U.S. Treasury Targets Sinaloa Cartel Adding Crypto Address to Sanctions List

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U.S. Treasury Targets Sinaloa Cartel Adding Crypto Address to Sanctions List

On September 26, the Department of the Treasury’s Office of Foreign Assets Control (OFAC) sanctioned nine individuals, including several Sinaloa Cartel affiliates and fugitives, for their involvement in the operation of the Los Chapitos faction of Mexico’s Sinaloa Cartel. According to OFAC, the Sinaloa Cartel is responsible for “a significant portion of the illicit fentanyl and other deadly drugs trafficked into the United States.”

In April 2023, the U.S. Department of Justice indicted seven of the nine individuals on a range of charges to include fentanyl trafficking, weapons trafficking, and money laundering. The State Department has offered rewards for their capture.

One of those indicted cartel members is Mario Alberto Jimenez Castro (Jimenez Castro) who, according to OFAC, operates a money laundering organization that uses virtual currency and wire transfers, among other methods, to transfer proceeds from illicit fentanyl sales in the United States to Sinaloa Cartel leaders in Mexico. According to Treasury and DOJ, Jimenez Castro has directed U.S.-based couriers to pick up cash in the United States and deposit it into various virtual currency wallets for payment directly to the Chapitos and for reinvestment in fentanyl production.

In addition to adding Jiminez Castro to its Specially Designated Nationals List (SDN), OFAC also added a cryptocurrency address on the Ethereum blockchain, associated with Jimenez Castro, which had received more than USD 740,000 between March 2022 and February 2023. This is the first time that OFAC has identified the use of cryptocurrency by the Mexican cartel.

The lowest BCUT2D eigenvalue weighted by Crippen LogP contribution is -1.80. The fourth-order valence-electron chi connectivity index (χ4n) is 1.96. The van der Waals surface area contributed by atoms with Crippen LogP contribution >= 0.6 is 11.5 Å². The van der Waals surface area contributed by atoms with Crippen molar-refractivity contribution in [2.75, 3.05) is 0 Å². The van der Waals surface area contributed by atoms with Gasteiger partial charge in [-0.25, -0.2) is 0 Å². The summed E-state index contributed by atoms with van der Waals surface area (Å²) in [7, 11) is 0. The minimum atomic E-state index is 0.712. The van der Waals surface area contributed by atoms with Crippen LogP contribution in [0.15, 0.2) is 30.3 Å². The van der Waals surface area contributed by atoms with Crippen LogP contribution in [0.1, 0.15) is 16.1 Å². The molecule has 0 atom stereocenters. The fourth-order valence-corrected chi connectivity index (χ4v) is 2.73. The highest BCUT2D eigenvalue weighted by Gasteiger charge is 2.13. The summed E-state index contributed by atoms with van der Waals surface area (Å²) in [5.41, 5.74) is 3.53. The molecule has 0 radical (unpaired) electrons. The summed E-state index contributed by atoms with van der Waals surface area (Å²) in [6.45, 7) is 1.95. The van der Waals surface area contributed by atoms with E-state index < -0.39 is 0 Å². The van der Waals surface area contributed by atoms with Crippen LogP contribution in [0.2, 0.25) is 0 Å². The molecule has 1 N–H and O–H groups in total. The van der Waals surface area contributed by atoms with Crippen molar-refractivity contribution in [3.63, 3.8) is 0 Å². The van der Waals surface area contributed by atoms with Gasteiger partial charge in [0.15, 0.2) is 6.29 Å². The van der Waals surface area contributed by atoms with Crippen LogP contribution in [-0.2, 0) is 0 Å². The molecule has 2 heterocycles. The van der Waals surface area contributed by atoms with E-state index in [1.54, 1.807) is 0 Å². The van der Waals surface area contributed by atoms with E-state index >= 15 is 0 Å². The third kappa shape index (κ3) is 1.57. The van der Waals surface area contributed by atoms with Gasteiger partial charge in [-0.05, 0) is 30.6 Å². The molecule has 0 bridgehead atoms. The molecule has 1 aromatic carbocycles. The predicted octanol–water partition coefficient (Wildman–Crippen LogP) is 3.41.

While the cartel did not use crypto to buy narcotics, cryptocurrency was used to launder illicit funds in an attempt to obfuscate the movement of monies generated from fentanyl sales.

According to OFAC, the Sinaloa Cartel is responsible for a significant portion of the illicit fentanyl trafficked into the United States, with TRM Labs data collected from nearly 100 individual fentanyl shops worldwide showing that in 2023 there has been a 41% growth in sales in contrast to the same period last year. This figure represents a continuation of the growth trend that has been witnessed over the past four years, being indicative of the opioid crisis currently unfolding in the United States and globally.

OFAC’s actions are the result of ongoing cross border collaboration with partners, including the Drug Enforcement Administration (DEA) and the Government of Mexico’s La Unidad de Inteligencia Financiera (Mexico’s Financial Intelligence Unit).

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